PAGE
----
The constitutionality of a consent-by-registration statute, such as the one proposed in New York, is a debated issue among state courts12 and one that may eventually see U.S. Supreme Court review.
1 __ A.3d __ , 2021 WL 6067172 (Pa. Dec. 22, 2021).
2 See 42 Pa. C.S. § 5301(a)(2)(i) (qualifying as a foreign corporation under the laws of the state constitutes a sufficient basis for Pennsylvania courts to exercise general jurisdiction over the foreign corporation); 15 Pa. C.S. § 411(a) (requiring foreign corporation to register with the Department of the State of the Commonwealth to do business in Pennsylvania).
3 See Daimler AG v. Bauman, 571 U.S. 117, 127, 138, 139 n.19 (2014) (holding corporation is subject to general jurisdiction only in states where it is "at home," with "paradigm" forums being corporation's place of incorporation and its principal place of business and, in an "exceptional case," where its activities are "so substantial and of such a nature as to render the corporation at home in that State").
4 564 U.S. 915 (2011).
5 Mallory, 2021 WL 6067172 at *21.
6 Id. at *17.
7 Id.at *15 (noting that until the U.S. Supreme Court "speaks on the interplay between consent to jurisdiction by registration and the due process limits on general jurisdiction, it is our role to interpret that Court's governing case law on the topic and apply it to the facts presented").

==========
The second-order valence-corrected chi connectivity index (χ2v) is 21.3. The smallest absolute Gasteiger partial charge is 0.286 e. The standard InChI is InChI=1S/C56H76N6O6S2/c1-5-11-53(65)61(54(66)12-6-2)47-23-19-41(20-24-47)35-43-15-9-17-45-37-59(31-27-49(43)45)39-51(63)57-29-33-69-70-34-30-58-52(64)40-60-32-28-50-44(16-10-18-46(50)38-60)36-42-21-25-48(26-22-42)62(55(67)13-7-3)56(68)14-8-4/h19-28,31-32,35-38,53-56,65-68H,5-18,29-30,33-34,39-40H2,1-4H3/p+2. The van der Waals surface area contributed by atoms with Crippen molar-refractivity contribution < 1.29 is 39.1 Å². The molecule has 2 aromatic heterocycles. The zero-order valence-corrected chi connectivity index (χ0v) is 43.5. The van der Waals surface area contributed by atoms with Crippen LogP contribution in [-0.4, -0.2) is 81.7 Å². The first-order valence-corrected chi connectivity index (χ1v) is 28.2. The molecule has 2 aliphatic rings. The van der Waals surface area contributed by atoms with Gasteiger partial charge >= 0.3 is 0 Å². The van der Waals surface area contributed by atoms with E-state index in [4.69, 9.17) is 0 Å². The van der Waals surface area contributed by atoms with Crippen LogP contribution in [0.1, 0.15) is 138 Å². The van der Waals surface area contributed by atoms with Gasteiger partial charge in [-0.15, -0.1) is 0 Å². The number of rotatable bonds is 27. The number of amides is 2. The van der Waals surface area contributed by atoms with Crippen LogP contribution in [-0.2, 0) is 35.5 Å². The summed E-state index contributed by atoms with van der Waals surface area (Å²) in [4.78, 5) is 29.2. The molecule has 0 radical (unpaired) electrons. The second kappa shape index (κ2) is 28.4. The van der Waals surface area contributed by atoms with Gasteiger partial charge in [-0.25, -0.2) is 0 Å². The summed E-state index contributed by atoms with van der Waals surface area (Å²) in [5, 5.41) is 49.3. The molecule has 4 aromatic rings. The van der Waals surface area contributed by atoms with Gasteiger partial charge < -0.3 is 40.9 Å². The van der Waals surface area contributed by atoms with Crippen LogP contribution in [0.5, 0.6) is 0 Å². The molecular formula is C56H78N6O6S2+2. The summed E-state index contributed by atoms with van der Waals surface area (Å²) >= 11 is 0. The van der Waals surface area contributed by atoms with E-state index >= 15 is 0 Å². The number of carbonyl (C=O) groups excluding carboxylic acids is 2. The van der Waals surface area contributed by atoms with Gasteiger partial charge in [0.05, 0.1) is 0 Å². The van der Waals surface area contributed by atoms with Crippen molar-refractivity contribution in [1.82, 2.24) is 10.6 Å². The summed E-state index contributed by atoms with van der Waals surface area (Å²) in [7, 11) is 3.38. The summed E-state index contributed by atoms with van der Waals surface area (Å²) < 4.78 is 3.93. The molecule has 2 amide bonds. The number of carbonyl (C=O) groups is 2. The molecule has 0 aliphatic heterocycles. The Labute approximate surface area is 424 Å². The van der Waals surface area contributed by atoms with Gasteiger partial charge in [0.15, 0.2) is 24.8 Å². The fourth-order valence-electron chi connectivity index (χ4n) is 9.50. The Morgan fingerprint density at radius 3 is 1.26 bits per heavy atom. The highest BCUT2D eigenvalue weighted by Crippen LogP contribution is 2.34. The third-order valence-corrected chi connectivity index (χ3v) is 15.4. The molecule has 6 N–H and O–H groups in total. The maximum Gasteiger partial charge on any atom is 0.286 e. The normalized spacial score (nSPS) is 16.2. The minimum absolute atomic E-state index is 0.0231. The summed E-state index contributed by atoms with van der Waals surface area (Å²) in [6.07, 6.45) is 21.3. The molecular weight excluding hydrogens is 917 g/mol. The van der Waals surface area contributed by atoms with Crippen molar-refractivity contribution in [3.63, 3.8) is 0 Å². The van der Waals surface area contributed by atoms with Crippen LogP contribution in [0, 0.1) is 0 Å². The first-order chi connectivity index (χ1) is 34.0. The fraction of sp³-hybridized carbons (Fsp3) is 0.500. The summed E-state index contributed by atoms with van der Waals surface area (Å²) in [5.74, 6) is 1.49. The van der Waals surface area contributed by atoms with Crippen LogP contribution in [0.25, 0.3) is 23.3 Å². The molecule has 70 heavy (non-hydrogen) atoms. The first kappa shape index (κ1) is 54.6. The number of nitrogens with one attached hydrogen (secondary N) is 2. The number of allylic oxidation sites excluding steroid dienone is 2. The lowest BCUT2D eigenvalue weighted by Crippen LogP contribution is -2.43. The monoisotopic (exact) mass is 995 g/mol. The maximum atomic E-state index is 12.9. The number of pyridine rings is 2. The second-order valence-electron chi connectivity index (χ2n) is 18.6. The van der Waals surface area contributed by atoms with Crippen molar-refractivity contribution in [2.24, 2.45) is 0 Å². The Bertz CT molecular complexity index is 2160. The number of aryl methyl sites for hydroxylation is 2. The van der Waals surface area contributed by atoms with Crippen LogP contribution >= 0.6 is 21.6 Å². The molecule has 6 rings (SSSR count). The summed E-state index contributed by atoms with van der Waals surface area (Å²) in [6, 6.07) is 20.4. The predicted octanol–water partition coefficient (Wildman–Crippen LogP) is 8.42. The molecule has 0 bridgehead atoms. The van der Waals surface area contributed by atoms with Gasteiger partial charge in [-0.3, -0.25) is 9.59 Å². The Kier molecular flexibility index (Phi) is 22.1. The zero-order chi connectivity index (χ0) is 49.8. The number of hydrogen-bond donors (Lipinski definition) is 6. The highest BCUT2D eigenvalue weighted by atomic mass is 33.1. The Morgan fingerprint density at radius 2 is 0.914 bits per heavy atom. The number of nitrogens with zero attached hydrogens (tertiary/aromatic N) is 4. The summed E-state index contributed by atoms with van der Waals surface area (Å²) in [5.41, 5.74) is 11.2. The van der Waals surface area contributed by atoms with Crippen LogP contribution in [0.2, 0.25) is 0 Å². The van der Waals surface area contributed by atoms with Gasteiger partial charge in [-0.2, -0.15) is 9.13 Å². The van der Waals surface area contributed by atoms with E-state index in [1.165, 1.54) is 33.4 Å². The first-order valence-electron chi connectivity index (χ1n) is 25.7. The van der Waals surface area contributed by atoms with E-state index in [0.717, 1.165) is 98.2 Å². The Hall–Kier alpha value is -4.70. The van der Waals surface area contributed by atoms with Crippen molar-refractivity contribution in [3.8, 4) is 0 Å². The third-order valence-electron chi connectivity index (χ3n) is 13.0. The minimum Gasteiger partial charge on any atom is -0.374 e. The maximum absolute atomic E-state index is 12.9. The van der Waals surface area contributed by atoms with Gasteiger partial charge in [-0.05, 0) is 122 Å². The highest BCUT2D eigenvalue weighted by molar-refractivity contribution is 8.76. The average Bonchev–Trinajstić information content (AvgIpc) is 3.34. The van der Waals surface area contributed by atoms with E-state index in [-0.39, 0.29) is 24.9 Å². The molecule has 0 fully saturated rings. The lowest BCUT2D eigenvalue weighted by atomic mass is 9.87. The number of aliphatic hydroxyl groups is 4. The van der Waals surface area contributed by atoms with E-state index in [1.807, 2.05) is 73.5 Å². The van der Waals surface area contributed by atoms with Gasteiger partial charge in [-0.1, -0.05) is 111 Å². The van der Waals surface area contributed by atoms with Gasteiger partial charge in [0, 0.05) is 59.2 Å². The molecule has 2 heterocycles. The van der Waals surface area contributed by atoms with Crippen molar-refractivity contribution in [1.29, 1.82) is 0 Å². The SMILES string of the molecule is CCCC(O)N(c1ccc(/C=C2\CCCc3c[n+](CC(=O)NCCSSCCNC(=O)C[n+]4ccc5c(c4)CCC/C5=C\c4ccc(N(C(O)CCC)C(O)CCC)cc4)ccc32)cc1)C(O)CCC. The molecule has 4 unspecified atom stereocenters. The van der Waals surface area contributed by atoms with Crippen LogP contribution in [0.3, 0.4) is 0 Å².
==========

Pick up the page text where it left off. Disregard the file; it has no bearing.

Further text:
8 Id. at *20. The Court also observed that "a contrary result would render application of specific jurisdiction superfluous as applied to foreign corporations registered to do business in Pennsylvania, as there would be no need to examine the affiliations between the forum State and the underlying case to establish specific jurisdiction over a particular controversy because general jurisdiction would always lie based merely upon the foreign corporation's registration." Id. at n.19.
9 States that similarly hold that corporate registration does not confer general jurisdiction include Colorado, Delaware, Illinois, Missouri, Montana, New Mexico, New York, Oregon, and Wisconsin.
10 See Aybar v. Aybar, 37 N.Y.3d 274, 280-83 (Oct. 7, 2021). New York courts had previously interpreted Bagdon v. Phila. & Reading Coal & Iron Co., 217 N.Y. 432 (N.Y. 1916) as long-standing precedent that registration under Bus. Corp. Law § 1301(a) constituted consent to general jurisdiction in New York. Aybar held that the lower courts had "misread" Bagdon, which decided only the narrow question whether a foreign corporation's designation of an in-state agent for service of process "extended to causes of action unrelated to the business transacted in New York." General jurisdiction was not disputed and had existed in Bagdon because the foreign corporation was concededly "doing business" in New York, which, at the time, was sufficient for due process.
11 In June 2021, the New York legislature had passed A.B. 7769/S.B. 7253, which would create an express statutory consent-by-registration rule.
12 See, e.g., Mallory, 2021 WL 6067172 at *12 n.13 (recognizing disagreement with Georgia Supreme Court decision holding its courts may exercise general jurisdiction over foreign corporations authorized to do business in Georgia).